Coronavirus likely to bring change to investment strategies
June 21, 2020
Finance experts shared insights about how the COVID-19 pandemic will impact responsible investment based on environmental, social and governance (ESG) factors both in Japan and abroad during an online seminar organized by the Japan Times ESG Consortium on May 25.
To kick-start the event, Michiyo Morisawa, Japan head of Principles for Responsible Investment and director of CDP Japan, gave an introductory speech as the chairperson of the Japan Times ESG Consortium. She stressed the importance of long-term perspective in investments, saying that emission reduction should not rely on the short-term economic slowdown caused by the COVID-19 crisis.
One of the speakers, Shunsuke Tanahashi, head of Partners Group Japan, has been engaging in ESG investment on a global basis for about 15 years. He pointed out that while ESG factors may often be used as a protective measure for a company, they actually have the proactive aspect of creating added values.
He explained the evaluation process of the prospective investees.
“After the initial negative screening, we narrow down our targets and conduct due diligence to pick good investment destianations, which is positive screening,” said Tanahashi.
“We acquire the majority of the shares of our target company and become its owner, so we share exactly the same interests with the investee,” he said. “We send experts from various fields to the management team and make them the CEO or directors to raise the value of the company. This is what is called entrepreneurial investment.” The company evaluates the performance of existing investees from various aspects from the ESG reports submitted by them. At the same time, Partner Group also manages ESG projects together with the companies.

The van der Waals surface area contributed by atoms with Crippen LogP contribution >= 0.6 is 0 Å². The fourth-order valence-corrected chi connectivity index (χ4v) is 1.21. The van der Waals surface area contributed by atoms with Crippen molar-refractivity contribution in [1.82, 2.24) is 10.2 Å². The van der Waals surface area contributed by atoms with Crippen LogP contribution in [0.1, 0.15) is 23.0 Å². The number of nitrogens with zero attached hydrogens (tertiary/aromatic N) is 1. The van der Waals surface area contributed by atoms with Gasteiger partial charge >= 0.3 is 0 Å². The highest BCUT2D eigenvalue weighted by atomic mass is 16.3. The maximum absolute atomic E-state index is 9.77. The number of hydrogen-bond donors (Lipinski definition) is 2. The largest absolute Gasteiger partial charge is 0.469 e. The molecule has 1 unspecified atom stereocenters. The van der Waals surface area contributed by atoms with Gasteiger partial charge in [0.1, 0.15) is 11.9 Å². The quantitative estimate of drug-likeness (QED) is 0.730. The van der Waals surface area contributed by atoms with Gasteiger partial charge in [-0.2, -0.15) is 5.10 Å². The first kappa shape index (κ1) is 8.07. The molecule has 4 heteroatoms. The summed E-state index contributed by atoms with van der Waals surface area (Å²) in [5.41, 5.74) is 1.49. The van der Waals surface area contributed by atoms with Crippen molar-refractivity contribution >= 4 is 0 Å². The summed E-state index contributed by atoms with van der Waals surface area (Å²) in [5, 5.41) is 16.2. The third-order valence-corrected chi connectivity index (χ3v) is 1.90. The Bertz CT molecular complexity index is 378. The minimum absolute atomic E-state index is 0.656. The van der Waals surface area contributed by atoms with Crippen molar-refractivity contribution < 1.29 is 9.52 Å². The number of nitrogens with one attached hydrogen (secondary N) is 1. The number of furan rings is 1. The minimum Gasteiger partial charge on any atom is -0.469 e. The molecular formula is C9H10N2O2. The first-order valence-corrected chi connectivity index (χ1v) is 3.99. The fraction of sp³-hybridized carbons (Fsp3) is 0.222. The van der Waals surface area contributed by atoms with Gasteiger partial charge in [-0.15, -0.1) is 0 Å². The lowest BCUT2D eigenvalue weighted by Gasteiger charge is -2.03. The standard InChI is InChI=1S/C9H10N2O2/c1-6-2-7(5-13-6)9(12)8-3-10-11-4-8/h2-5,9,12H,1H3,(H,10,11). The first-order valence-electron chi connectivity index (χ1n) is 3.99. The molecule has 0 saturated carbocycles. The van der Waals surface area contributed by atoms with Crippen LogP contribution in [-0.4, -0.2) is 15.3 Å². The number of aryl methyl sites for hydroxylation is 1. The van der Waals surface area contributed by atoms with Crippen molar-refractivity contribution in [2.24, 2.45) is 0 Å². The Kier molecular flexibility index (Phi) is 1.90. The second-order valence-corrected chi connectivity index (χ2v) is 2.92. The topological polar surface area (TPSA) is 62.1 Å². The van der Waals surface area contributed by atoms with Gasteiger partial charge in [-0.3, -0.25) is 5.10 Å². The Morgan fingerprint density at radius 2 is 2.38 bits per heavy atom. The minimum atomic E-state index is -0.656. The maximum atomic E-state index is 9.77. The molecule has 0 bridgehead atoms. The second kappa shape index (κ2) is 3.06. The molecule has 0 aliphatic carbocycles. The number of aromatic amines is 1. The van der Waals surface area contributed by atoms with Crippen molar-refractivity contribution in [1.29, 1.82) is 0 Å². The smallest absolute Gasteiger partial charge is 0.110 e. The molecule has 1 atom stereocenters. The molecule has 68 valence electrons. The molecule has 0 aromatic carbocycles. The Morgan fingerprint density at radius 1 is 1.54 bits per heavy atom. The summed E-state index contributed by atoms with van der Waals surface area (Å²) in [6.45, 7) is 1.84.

Successful ESG examples
He shared some successful examples of such projects being effective in improving ESG factors in their portfolio companies. Kindercare, a U.S.-based child care service provider, managed to cut energy consumption by 12 percent by introducing an automatic electricity management system in each facility. USIC, a U.S. infrastructure company, implemented a drivers security program and succeeded in reducing culpable accidents by 20 percent. Vermaat Groep B.V., the Dutch market leader in high-end catering and hospitality services, has cut food waste by 10 percent through various efforts, including donations to food banks.
Partners Group is also closely monitoring how each of its investees is dealing with the COVID-19 situation. Tanahashi explained that all industries are affected in one way or another, with some facing special demands, while others suffer from unprecedented drops in sales.
“Some of our investee companies are also struggling in the short term, but the future is bright. They will all be stable in the long run,” said Tanahashi. “For example, in the case of Kindercare, they had no choice but to temporarily suspend the majority of their services due to the lockdown, which weighs upon their financial position. E-learning is not an option for small children, but Kindercare’s potential value has not changed. They provide a service that society needs,” he said, stressing that investors cannot allow such companies to fail.
Responsibility of shareholders
“There are moments when there is nothing that a company can do even if the business itself is meaningful in terms of ESG. That is when shareholder engagement demonstrates the power and responsibility,” said Tanahashi. Partners Group has published a message on its website to announce that the company is offering a portofolio employee support fund worth approximately $10 million to support employees at their portfolio companies during the COVID-19 crisis.